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How Do I Stop My Daughter Following Her Boyfriend to College

From one of our readers: “How do I stop my daughter from following her boyfriend to college?”

My daughter got accepted to University of Florida. We live in St. Augustine, so she would still be able to get that real college experience without going too far. Unfortunately, she thinks that she is in love and now she wants to follow her boyfriend to New York University. That is just too far from home! God forbid things don’t work out (they probably won’t). I don’t want her to be stranded and regret her decision. What can I do to convince her to stay?

Response:

Unfortunately, I can’t tell you what is going to convince her to stay. I am sure that it is terrifying to know that not only will your daughter be going off to college this year, but she plans to do so far away from home to be with her boyfriend. Honestly, you only have one of three options:

1- Just accept her decision and she moves to New York

You can just accept that your daughter has made a decision and she is going to New York. But ask yourself, are you upset that she is following a boy to school or that she is moving so far away? If you are worried about losing her then you need to evaluate those feelings and determine why you feel that way. She is an adult now and can make her own decisions. Just be confident in how you raised her.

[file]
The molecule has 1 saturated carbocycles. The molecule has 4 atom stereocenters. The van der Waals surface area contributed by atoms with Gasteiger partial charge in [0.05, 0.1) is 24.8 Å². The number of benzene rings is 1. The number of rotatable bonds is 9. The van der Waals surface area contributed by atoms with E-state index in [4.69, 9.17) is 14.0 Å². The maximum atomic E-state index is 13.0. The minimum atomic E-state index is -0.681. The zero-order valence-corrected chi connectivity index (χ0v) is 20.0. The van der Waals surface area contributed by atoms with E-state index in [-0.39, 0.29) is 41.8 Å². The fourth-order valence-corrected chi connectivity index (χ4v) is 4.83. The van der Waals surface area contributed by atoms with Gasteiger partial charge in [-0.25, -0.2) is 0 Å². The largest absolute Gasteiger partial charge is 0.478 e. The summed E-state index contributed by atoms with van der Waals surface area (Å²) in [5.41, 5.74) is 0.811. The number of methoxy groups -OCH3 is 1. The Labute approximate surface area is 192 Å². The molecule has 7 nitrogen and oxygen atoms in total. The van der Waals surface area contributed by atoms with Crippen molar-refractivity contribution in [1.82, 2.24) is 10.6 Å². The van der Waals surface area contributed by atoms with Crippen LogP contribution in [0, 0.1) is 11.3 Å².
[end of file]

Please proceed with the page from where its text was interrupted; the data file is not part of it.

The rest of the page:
2- Refuse to accept her decision and she moves to New York anyway

You can refuse to accept the decision that she made, but she is going to move to New York anyway. However, there will be a major rift in your relationship. This is definitely the most undesirable option. The last thing you want is for things to go sideways in New York and she doesn’t feel comfortable confiding in you. After all, no one wants to hear “I told you so”. If she feels that you supported her decision, she’ll be more likely to keep you in the loop.

3- Be supportive and hope she changes her mind

Before totally shooting down this idea, make sure that your daughter has explored all the possibilities. You can definitely voice your opinion, but if she decides to go to New York, be supportive. Have a serious and open conversation with her. Remind her that you were a teenager once and let her know her about some decisions that you made in the past. Don’t just focus on the mistakes you made, but also let her know about the chances you took that really paid off. That way, she can determine for herself what she wants to do instead of feeling pressure from you or her boyfriend. You want her to be able to make her own decisions.

Ask Her the Hard Questions

Here are some questions you should ask her, so that she can start thinking realistically about the situation (she doesn’t need to have the answer right away):

  • You already got into UF, did you get into NYU too?
  • What is the plan if you move to New York?
  • Why did he decide to go to New York?
  • New York is very far from Florida, who will be your support system there?
  • Have you considered asking him to stay in Florida?
  • If you are moving specifically to be closer to him, what happens if the relationship doesn’t work out?
  • If things don’t work out, will you regret going to New York?

 

The More You Push, The More She’ll Resist

Remember the more parents try to push their children to do something, the more they resist. Just relax. You were a teenager once and I am sure you made decisions that your parents didn’t like. Sadly, it is her life and not yours. You have to allow her to make mistakes. Just be there to support her if she falls.

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